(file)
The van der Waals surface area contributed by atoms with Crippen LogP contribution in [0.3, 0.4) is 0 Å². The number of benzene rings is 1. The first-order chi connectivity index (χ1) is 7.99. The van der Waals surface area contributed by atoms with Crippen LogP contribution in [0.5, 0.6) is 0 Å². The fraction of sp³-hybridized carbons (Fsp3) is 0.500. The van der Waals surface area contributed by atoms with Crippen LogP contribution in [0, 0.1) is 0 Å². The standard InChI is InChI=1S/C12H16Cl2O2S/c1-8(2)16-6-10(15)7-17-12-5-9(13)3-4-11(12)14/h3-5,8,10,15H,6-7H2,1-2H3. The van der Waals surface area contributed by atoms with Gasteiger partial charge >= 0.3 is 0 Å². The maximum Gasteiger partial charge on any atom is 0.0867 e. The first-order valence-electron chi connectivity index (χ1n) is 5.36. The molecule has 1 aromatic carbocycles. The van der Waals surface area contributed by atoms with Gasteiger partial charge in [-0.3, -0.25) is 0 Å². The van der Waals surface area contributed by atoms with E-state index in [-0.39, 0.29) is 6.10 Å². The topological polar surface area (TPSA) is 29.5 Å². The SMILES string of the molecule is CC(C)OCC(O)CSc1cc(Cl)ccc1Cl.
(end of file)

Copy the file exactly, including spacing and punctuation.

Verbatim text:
The van der Waals surface area contributed by atoms with Crippen LogP contribution in [0.3, 0.4) is 0 Å². The number of benzene rings is 1. The first-order chi connectivity index (χ1) is 7.99. The van der Waals surface area contributed by atoms with Crippen LogP contribution in [0.5, 0.6) is 0 Å². The fraction of sp³-hybridized carbons (Fsp3) is 0.500. The van der Waals surface area contributed by atoms with Crippen LogP contribution in [0, 0.1) is 0 Å². The standard InChI is InChI=1S/C12H16Cl2O2S/c1-8(2)16-6-10(15)7-17-12-5-9(13)3-4-11(12)14/h3-5,8,10,15H,6-7H2,1-2H3. The van der Waals surface area contributed by atoms with Gasteiger partial charge >= 0.3 is 0 Å². The maximum Gasteiger partial charge on any atom is 0.0867 e. The first-order valence-electron chi connectivity index (χ1n) is 5.36. The molecule has 1 aromatic carbocycles. The van der Waals surface area contributed by atoms with Gasteiger partial charge in [-0.3, -0.25) is 0 Å². The van der Waals surface area contributed by atoms with E-state index in [-0.39, 0.29) is 6.10 Å². The topological polar surface area (TPSA) is 29.5 Å². The SMILES string of the molecule is CC(C)OCC(O)CSc1cc(Cl)ccc1Cl.